A Day In The Life

Lori Foster on Being an “Ordinary Writer”

Interview by Kassia Krozser

Lori Foster published her first book in January of 1996. Her second book launched the Harlequin Temptation Blaze subseries. Since then, she’s published 15 books (with 26 sold), including two single titles and several novellas.

Lori also does frequent articles for Writer’s Digest, articles for the online writers’ colony, Painted Rock, and has a bi-monthly column in RWR interviewing romance editors. She regularly presents workshops to her local chapter and at various conferences, including RWA National. Though Lori loves writing, her first priority will always be her family. She and her husband have been together since high school, and her three sons, all humorous, handsome, and honorable fellows, are quickly following in their father’s footsteps.

Subversion: Your new Harlequin book (with the spiffy multi-word title) is In Too Deep. Can you tell us something about this story?

Lori Foster: Yeah, isn’t that cool that I’ve advanced from the one-worders? <G> They were fun while they lasted.

In Too Deep was one of those books that took me by surprise. It came to me full fleshed — meaning I didn’t have to ponder the plot too much because I knew when I started it exactly where it would go.

It was also one of the few books that the sr. editor “sat on” for awhile, undecided as to whether or not to buy, though my editor liked it a lot. <G> At any rate, I hope readers like it—that’s the important thing.

Here’s my reader letter in the front of the book:
Harry Lonnigan is a different type of hero for me. Writing him was a challenge in many ways, but not in the most important one. When it came to loving the heroine, Harry knew just what to do. After all, all heroes *do* have a few things in common. And Harry is one helluva guy!

S: In Too Deep has a slightly different tone than your previous work – more humor, more action. Were you trying something new with your writing?

LF: I can’t say that I was deliberately trying something new, except for the hero’s voice — which was a pain for a little down home yokel like me to figure out. I didn’t deliberately give it more humor or more action. But I think by trading up on the hero a bit, making him different, it made everything else different by comparison. Normally I write very ‘every-day’ type of guys. They talk like the men I know, live the way I expect the men I know to live. But Harry was of a different breed. Still with the same basic qualities: compassion, sexuality, responsibility, etc… But I think he’s the only divorced guy I’ve ever written — at least that I can remember, and I know he’s one of the few “trendy” dressers. <G> But I loved him.

For me, I write with my moods. When I’m chipper, the tone of the book is more chipper. This was, of course, a problem back when I had to send in a proposal and then wait to see if it was bought. There can be a significant time lapse between conceiving a story and getting the okay to write it. There were times when my mood had changed and I had to work at getting back into the story. But—and this is a big “but” —I never ever start a story that I’m not just dying to write. So getting back into it isn’t an impossibility. If I loved the characters last month, I’ll still love them this month. And now, thank goodness, I don’t have to do that blasted proposal stage! Shew. <G>

S: What else can we expect to see from you this year?

LF: Oh gosh, lots and lots of stuff. In March I have a Duets, Say Yes, that was actually rejected by my 1st editor in Canada for a Love & Laughter, but bought by my present editor there now for Duets. It was sort of squeaked into my hectic schedule, but since it was already written, it wasn’t a big problem for me.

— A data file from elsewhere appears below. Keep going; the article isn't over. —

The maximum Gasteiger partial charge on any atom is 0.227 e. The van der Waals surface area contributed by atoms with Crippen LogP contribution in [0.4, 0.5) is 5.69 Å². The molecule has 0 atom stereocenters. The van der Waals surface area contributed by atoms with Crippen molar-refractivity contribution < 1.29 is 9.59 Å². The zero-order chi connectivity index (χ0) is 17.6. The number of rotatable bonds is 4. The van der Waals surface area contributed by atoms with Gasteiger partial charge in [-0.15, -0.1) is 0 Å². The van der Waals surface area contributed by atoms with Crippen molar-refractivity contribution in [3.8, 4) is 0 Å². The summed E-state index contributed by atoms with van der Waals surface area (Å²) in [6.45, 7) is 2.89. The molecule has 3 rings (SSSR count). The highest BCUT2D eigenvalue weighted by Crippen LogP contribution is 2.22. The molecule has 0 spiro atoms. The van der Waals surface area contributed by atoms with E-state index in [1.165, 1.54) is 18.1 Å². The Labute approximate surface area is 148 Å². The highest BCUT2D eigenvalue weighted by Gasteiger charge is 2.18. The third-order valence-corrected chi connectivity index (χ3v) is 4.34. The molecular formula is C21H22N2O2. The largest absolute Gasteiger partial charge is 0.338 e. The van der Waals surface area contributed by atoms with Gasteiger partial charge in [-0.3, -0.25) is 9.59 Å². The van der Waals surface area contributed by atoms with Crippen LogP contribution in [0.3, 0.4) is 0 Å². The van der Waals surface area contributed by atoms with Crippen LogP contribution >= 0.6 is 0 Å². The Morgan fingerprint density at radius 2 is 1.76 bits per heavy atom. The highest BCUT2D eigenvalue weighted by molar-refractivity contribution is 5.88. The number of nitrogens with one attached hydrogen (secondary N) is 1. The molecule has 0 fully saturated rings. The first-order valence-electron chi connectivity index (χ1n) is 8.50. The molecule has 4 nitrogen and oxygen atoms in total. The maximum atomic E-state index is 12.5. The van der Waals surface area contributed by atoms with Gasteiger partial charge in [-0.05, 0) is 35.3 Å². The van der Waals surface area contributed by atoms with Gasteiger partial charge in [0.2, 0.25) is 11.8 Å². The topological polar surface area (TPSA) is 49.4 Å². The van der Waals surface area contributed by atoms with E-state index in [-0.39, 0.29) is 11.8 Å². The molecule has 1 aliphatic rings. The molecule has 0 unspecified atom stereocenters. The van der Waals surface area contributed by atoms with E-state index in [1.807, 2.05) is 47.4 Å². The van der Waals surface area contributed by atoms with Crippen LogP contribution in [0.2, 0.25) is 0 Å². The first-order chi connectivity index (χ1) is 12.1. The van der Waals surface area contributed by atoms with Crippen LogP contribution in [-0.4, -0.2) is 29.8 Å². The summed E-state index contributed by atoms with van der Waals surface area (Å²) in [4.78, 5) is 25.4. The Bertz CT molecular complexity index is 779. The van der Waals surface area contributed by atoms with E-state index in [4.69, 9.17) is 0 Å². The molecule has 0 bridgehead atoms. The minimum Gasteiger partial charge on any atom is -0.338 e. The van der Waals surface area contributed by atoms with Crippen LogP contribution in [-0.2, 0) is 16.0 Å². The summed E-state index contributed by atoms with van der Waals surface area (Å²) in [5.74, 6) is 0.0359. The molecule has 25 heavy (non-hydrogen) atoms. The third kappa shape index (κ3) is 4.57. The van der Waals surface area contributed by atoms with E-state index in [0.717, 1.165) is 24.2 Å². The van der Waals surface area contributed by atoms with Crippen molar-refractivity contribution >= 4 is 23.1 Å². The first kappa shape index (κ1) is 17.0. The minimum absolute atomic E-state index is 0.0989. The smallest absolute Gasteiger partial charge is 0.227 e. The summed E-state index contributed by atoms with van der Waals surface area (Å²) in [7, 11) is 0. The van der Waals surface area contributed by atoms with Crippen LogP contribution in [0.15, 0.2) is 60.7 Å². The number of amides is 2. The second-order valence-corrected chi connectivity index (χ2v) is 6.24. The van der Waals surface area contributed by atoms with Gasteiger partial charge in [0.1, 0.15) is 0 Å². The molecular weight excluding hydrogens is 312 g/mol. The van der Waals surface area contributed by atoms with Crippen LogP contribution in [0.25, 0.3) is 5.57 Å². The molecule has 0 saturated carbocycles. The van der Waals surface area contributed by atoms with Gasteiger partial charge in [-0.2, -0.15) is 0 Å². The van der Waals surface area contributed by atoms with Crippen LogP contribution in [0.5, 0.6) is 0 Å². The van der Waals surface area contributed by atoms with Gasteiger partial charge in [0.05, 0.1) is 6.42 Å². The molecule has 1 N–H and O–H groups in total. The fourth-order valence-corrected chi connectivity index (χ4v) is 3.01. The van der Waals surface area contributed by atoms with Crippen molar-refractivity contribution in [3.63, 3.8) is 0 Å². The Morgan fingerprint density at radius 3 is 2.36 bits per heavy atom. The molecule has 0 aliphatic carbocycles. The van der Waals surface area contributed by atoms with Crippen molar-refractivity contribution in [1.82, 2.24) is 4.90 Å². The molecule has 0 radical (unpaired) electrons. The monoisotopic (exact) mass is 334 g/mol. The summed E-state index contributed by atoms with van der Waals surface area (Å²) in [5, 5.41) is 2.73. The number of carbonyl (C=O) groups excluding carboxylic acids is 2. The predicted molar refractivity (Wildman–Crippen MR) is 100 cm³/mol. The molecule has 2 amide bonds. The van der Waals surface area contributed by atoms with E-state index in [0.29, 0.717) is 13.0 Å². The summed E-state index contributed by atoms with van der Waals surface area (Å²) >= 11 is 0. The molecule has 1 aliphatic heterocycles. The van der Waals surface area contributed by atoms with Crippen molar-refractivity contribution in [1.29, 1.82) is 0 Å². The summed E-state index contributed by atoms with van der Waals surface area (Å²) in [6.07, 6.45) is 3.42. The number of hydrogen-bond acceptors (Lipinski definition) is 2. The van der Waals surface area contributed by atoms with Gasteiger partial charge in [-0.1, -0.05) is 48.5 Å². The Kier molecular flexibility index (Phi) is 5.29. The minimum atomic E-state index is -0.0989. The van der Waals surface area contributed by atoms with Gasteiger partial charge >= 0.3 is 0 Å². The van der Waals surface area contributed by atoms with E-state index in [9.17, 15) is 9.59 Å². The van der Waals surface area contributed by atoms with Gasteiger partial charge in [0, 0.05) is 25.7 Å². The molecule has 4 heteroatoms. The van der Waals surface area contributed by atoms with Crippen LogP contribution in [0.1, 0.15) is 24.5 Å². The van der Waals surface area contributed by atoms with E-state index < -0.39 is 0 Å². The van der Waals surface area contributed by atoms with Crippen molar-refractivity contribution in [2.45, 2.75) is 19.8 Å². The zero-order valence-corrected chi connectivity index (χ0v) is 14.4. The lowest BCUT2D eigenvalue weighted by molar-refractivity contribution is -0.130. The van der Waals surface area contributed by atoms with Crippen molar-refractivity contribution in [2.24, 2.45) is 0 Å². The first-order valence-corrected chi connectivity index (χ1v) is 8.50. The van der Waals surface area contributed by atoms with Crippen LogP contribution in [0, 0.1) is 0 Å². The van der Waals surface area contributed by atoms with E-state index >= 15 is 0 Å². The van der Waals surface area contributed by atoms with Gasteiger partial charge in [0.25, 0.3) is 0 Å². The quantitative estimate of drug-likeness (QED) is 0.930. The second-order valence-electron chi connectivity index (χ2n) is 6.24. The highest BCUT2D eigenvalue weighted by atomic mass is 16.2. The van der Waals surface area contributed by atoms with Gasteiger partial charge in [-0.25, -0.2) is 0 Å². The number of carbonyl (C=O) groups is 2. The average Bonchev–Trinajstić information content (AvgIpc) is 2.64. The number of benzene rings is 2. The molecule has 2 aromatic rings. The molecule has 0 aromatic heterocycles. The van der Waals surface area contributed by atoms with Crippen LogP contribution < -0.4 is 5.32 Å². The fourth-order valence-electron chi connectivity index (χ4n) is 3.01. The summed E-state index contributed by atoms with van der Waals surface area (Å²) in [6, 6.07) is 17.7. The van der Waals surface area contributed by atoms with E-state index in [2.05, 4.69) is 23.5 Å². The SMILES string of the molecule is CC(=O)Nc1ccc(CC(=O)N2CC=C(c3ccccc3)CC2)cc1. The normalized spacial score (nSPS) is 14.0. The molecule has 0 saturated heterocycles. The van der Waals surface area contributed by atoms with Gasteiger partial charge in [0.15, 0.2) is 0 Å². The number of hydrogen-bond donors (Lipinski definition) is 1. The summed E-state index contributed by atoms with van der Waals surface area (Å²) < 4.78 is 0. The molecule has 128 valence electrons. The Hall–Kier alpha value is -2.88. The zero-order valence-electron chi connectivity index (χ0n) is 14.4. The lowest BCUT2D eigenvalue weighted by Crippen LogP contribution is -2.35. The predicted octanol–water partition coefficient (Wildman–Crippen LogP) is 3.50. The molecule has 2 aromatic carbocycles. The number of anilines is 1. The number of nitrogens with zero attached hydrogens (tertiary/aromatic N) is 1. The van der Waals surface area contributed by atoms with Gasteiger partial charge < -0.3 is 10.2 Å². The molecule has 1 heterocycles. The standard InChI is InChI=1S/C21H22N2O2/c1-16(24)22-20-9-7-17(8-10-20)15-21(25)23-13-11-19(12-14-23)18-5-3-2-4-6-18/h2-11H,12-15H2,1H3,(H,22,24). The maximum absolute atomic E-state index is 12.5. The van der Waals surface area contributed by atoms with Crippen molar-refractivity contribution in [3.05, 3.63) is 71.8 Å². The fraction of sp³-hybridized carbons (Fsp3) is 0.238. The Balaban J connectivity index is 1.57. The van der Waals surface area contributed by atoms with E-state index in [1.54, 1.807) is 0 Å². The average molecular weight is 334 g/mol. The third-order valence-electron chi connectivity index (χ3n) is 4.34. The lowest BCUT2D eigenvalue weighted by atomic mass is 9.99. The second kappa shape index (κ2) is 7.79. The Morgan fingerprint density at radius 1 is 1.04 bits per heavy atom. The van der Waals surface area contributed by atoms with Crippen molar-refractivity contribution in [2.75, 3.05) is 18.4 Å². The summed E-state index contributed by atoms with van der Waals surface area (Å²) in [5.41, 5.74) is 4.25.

“…after reading some romances — which I didn’t start doing until late — I was hooked and wanted to read more of the type of stories I enjoyed. I found myself rewriting some in my head, wishing the author had done this or that… so I picked up a pen and wrote one…”

I’ve always loved the story, so I hope readers like it too! It’s a role reversal theme. The guy is “holding out” for marriage, because he believes in a special twist on an old adage: Why buy the bull if you can get the beef for free? He’s afraid if he gives in to her demands, she won’t marry him. But of course, he’s not above making it really, really hard for her — and himself. Then in June, July, August and September, I’ll be presenting a Temptation brother series called “The Buckhorn Brothers” — Buckhorn being the town they live in. Personally, I wanted to title the town Paragon, but it got nixed. <G> I don’t think I’ve ever had so much fun writing books in my life. The brothers are very special, very unique, and very, very sexy. Lordy, are they sexy!

Harlequin has been generous with this series, giving me breakout font for my name (bigger than the titles, which is rare with Harlequin/Silhouette) and lots of support. This is the series I discussed with my editor while visiting her in Canada. We were sitting in her cabin on the lake, my whole family and my editor, and I’m pitching stories.<G> It felt *very* different from sending in a proposal.

Luckily, my editor liked my pitch and I got my first 5 book contract (In Too Deep and the 4 brothers) and I felt like I’d made my first big step career-wise.

Then in November I have book 3 of a Harlequin Continuity, the Maitland Maternity series, and my book will be titled Married To The Boss. It’s a marriage of convenience story. But the heroine has a few sensual demands she makes before agreeing to the deal. Also in November I have a novella in the St. Martin’s Christmas Anthology, All I Want For Christmas. Nine books total for 2000 — and I’m tired! <G>

S: You’ve described yourself as an “ordinary” writer – what does this mean to you?

LF: It means I’m the same as any other woman. I worry about the same things and fret over my children (I’m the worst mother-hen there ever was!) and I make enormous mistakes and cry over dumb commercials and understand when someone is hurt and laugh when someone gets good news. It means I love going out to lunch with the ladies and sharing a dirty joke, I have the same insecurities as anyone else and I absolutely hate confrontations but will force myself to them when necessary.

I hear about all these writers with college degrees or specialized fields and I cringe. I finished up high school and had no desire to do any further education. I only wanted to get married and start a family. :-/ I’m not an expert on anything, most certainly not the English language, and I possess no special writing skills. I’m a happy homemaker, not a woman with an “outside” job.